Does Israeli Equal Jew? On a Shared Israeli Identity

Gershom Gorenberg

A few days ago, Haim, you responded to a challenge I raised in a post on the conversion battles. Your answer made me realize that I hadn’t phrased the question sharply enough.

I wrote: “We need to define a civic Israeli identity not dependent on halakhic status.” You wrote that I was right, but that it was sad that I was. And then you said:

The secular Israeli state’s way of determining who is Jewish—and therefore who belongs to the state’s majority culture and ethnic group—is a religious definition.

It seems to me that by beginning the discussion there, you are mixing two separate questions. One is: Can someone belong to the majority culture and society in Israel without being a member of the Jewish faith? The other is: Can Israel develop a civic identity that is shared by Jews and non-Jews, including Palestinians who are citizens of the state?

Before going further, an aside: It’s true that on a legal level, Israel has given a religion-based definition of “Who’s a Jew” even when that definition doesn’t line up with halakhah, Jewish religious law. The first time that became clear was in the Brother Daniel case of 1962, when the Supreme Court had to decide what the word “Jew” meant in the Law of Return. Did that word – and the right to immigrate to Israel – apply to a man born Jewish, who’d fought the Nazis as a partisan, but who had become a Catholic monk? Under halakhah, you can’t stop being a Jew. But the court said that in civil law, “Jew” meant what it did in daily Jewish speech. By that criterion, someone who “cuts himself off from national past by changing his religion ceases being a Jew…” Paradoxically, the secular, ethnic meaning excluded someone who changed his religion.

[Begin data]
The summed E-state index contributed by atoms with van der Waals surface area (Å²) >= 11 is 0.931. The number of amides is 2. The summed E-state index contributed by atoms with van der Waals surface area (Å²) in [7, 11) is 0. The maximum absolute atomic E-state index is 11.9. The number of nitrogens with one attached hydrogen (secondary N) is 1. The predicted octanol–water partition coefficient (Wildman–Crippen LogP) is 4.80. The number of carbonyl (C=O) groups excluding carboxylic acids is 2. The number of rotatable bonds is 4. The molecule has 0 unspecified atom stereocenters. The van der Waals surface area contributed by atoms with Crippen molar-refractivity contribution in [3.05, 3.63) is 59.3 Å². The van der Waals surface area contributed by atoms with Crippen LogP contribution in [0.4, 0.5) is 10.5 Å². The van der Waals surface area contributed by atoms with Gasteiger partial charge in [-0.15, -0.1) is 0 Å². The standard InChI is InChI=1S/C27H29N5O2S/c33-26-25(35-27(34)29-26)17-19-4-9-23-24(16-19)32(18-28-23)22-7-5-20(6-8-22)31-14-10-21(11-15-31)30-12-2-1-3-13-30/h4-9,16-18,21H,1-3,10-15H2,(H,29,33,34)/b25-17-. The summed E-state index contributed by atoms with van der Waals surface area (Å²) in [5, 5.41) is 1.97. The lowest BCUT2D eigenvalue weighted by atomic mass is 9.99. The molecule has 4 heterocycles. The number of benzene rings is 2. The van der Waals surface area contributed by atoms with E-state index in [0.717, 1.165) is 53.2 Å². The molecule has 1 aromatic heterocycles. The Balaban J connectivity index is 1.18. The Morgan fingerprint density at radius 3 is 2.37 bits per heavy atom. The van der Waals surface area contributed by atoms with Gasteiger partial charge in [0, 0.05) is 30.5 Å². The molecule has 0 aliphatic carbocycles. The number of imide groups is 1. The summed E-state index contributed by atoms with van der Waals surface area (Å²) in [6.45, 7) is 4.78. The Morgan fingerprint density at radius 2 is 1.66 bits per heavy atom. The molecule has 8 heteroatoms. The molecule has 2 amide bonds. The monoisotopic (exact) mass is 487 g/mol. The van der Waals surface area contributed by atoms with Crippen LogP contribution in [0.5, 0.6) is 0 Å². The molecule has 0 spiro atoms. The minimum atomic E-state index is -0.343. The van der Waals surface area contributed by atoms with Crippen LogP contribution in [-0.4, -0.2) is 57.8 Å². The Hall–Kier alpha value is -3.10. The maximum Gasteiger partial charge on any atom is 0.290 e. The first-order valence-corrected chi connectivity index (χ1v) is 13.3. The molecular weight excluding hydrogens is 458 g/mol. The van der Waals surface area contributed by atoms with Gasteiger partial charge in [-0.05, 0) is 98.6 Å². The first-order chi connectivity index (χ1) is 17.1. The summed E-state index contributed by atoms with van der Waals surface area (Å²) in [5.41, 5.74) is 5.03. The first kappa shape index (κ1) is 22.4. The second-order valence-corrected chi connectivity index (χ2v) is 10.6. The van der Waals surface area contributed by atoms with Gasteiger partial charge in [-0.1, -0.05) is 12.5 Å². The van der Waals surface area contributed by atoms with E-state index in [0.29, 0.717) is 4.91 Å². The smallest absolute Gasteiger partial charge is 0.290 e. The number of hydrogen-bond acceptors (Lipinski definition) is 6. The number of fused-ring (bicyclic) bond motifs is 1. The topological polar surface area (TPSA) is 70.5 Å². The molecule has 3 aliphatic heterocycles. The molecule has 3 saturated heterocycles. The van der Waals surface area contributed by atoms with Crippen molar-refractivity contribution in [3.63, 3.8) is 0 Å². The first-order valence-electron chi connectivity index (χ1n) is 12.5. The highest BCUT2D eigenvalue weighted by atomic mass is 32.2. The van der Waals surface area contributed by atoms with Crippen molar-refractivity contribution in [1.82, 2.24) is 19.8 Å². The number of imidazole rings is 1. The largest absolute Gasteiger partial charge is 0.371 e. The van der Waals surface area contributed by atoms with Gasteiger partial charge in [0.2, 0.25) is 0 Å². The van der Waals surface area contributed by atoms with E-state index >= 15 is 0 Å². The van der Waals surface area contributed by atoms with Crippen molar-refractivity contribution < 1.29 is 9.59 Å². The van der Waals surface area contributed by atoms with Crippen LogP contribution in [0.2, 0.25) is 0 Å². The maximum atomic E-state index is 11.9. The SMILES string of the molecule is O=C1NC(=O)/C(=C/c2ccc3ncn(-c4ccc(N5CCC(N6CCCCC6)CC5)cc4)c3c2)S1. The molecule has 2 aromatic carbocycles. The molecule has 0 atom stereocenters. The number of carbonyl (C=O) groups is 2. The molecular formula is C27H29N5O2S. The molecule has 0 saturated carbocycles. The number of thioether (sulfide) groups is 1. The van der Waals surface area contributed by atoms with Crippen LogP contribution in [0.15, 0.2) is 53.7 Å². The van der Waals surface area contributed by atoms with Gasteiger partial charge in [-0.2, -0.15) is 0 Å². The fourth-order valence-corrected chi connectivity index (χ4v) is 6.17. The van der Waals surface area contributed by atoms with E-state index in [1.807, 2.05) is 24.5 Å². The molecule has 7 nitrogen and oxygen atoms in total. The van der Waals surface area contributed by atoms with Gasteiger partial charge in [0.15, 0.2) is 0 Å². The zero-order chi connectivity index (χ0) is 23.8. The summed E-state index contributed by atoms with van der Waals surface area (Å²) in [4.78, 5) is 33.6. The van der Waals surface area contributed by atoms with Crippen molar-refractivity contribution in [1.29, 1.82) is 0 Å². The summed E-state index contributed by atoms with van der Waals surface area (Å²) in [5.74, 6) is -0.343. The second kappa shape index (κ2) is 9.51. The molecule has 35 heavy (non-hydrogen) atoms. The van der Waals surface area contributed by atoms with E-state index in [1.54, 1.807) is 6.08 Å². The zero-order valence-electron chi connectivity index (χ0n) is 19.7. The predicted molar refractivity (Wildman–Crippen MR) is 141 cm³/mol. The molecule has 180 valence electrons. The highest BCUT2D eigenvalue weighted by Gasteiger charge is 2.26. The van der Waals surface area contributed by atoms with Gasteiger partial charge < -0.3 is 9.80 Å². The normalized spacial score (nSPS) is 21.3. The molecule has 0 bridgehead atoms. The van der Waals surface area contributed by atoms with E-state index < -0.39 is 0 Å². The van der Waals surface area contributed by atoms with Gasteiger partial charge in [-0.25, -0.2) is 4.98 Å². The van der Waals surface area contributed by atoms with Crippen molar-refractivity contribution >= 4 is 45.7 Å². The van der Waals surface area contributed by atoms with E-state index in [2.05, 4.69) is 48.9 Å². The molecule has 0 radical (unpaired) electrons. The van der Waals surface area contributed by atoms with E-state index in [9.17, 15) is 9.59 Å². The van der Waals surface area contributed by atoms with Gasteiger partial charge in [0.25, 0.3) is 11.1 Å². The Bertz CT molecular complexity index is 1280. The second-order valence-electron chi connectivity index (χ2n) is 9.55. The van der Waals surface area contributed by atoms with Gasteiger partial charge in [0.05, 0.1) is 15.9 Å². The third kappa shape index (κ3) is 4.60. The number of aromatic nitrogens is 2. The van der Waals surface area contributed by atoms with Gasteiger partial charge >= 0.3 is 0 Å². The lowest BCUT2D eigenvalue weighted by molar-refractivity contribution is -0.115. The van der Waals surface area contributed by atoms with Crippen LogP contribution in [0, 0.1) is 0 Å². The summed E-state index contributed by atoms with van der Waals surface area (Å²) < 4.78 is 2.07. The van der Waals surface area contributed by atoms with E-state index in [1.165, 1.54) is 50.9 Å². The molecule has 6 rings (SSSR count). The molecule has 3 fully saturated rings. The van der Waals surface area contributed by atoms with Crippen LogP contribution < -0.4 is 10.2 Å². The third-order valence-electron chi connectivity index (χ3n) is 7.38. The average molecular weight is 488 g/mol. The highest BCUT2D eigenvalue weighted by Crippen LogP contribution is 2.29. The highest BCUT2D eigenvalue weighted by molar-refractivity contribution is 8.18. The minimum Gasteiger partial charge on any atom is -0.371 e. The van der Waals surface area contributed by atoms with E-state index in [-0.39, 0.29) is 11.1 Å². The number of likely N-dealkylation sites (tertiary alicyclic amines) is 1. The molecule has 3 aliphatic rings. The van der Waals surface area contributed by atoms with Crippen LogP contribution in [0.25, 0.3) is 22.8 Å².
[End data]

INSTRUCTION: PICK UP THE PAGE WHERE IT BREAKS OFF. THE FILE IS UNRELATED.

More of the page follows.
Several years later, amending the Law of Return, the Knesset decided that “Jew” meant someone who born as a Jew or who’d converted to Judaism, and had not left the faith. It also granted the right to immigrate to children and grandchildren of Jews. The Supreme Court has since ruled that conversion doesn’t need to be Orthodox for this purpose.

Two implications: A. The official meaning of “Jew” for civil purposes is still tied to religion, though not to Orthodox law. A Reform religious ceremony can make someone Jewish. B. Non-Jews with a Jewish father or grandfather can immigrate. Many have. Some thought of themselves as Jewish by the ethnic standards of the Soviet Union. Some didn’t.

But almost universally, they are in the process of assimilating into the Jewish cultural minority. They may speak Russian with their kids and landsleit (folks who came from the same place), but they speak Hebrew with everyone else, and look forward to a couple of days off at Rosh Hashanah, and their kids have to learn medieval Jewish poems to graduate from high school. Assimilating along with them are the kids of “foreign workers,” meaning illegal economic immigrants, who know no country but this one even if they don’t have papers.

At least for those non-Jewish Jews who are citizens, the only problem arises when they want to get married – whether the other member of the couple is halakhically Jewish or not. The rabbinate won’t marry them. There’s no civil marriage. Like lots of other Israelis they go abroad. A small number convert to Judaism. The number is likely to drop, because the ultra-Orthodox who control the rabbinate don’t really believe in conversion (as I wrote here and here).